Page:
Keywords: social norms, marketing, persuasion, behavioral intervention, prosocial behavior, solar panels, leading by example
On this episode, we learn about how Gordon and his colleagues leverage social norms and an understanding of psychology in order to identify which factors are most likely to persuade Americans to adopt solar panels for home energy use.
Check out more about Gordon through his website: https://about.me/gordon.krafttodd
Social Norms Approach to Marketing
Diffusion of (Moral) Innovations
Keywords: public administration, technology, innovation, coproduction, crowdsourcing, community governance, equitable provision of services.
Ben Clark is an Associate Professor in the School of Planning, Public Policy and Management at the University of Oregon.
Keywords: music, physiology, eye tracking, phase locking, absorption, motor behavior, social synchrony, technology, feeling in the groove.
On this episode, we discuss the relationship between music and human physiology, and highlight some interesting findings from Lauren's dissertation work at UC Davis (see video below for a taste of what's to come).
About the Guest:
Lauren Fink holds a PhD in neuroscience from the University of California, Davis, where she was supervised by Dr. Petr Janata. Previously, Lauren attended the University of Cincinnati College–Conservatory of Music, where she studied with Allen Otte of the Percussion Group Cincinnati and earned her Bachelors of Music in percussion performance. Lauren also holds an M.Phil. from the University of Cambridge, where she conducted research in the Center for Music & Science and was supervised by Dr. Ian Cross.
Lauren has been a visiting researcher at the Swartz Center for Computational Neuroscience, the Stanford University Center for Computer Research in Music and Acoustics, and the Max-Planck-Institute for Empirical Aesthetics. She was the scientific co-chair of a Conference on Music and Eye-Tracking and a guest editor of a Special Issue on the same topic for the Journal of Eye Movement Research.
In addition to her research, Lauren leads a neuroscience diversity initiative: SOMA: Seminar Outreach for Minority Advocacy. She also volunteers with non-profit organization Girls Rock Sacramento and serves on the peer review panel of the California Arts Council.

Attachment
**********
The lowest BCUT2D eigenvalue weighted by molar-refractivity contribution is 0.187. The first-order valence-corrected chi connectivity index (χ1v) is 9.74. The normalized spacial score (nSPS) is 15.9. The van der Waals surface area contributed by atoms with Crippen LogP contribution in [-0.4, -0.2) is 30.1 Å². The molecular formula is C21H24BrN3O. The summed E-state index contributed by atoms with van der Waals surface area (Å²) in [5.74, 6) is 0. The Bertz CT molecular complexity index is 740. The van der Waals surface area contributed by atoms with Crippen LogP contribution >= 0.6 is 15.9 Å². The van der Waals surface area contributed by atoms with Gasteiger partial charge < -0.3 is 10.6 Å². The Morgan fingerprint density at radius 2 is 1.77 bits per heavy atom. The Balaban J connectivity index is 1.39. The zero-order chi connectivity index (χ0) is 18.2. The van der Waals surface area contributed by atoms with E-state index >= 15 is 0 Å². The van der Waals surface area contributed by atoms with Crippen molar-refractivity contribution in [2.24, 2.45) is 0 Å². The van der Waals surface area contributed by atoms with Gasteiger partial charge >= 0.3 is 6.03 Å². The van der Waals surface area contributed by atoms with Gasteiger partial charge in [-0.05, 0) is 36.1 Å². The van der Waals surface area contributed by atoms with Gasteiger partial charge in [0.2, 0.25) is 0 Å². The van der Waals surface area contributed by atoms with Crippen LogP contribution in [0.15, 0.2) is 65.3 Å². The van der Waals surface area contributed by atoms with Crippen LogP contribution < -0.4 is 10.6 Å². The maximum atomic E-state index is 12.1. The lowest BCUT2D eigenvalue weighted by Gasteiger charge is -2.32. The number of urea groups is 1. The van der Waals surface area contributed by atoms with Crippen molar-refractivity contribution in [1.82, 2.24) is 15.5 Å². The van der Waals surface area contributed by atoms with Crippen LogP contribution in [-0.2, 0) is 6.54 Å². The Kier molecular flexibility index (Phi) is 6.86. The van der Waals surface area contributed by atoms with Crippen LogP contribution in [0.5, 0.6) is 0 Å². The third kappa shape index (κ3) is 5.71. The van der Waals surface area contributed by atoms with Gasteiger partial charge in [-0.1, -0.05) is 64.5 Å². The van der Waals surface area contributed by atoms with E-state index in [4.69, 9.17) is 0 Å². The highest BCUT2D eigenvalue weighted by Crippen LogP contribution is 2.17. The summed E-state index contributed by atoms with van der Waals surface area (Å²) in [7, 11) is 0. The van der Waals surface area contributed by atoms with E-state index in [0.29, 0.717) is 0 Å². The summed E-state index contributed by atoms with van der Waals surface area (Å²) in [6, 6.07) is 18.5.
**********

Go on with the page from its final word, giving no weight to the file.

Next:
Soon, Lauren will be moving to Frankfurt, Germany for a postdoctoral fellowship at the Max Planck Institute for Empirical Aesthetics.
Learn more about her on her website: https://lkfink.github.io
Keywords: moral behavior, whistleblowing, cultural psychology, corruption, trust in authority, reporting of transgressions, individualist-collectivist cultures
On this episode we discuss how cultural factors can encourage/discourage the reporting of transgressions (i.e., speaking up about someone committing a crime, calling out cheating in school, or bullying/harassment at work). We also touch on how certain incentive strategies (rewards and punishments) designed to encourage the reporting of transgressions might work better in some cultures than others. For example, offering individual rewards like money to persons who report a bad behavior may be more effective in individualist cultures (typical of the US) compared to the same strategy when offered in a collectivist culture (typical of East Asian countries like China, and also Argentina).
The website below shows where different countries rank along these different aspects of culture (individualism, power distance, masculinity, etc.). You can easily compare among several different countries simultaneously.
Keywords: space exploration, microbes, alien life, holographic microscope, astronomy, Europa, medical technology, clean water.
NASA Mission to Mars 1978 Mishap:
During the episode Carl mentioned that NASA is leery of making big claims about finding extraterrestrial life due to controversy surrounding a mission in the 70s that initally (mis)interpreted bio-signatures and later retracted certain claims. The mission was known as Viking Lander.
UPCOMING MISSIONS TO KNOW ABOUT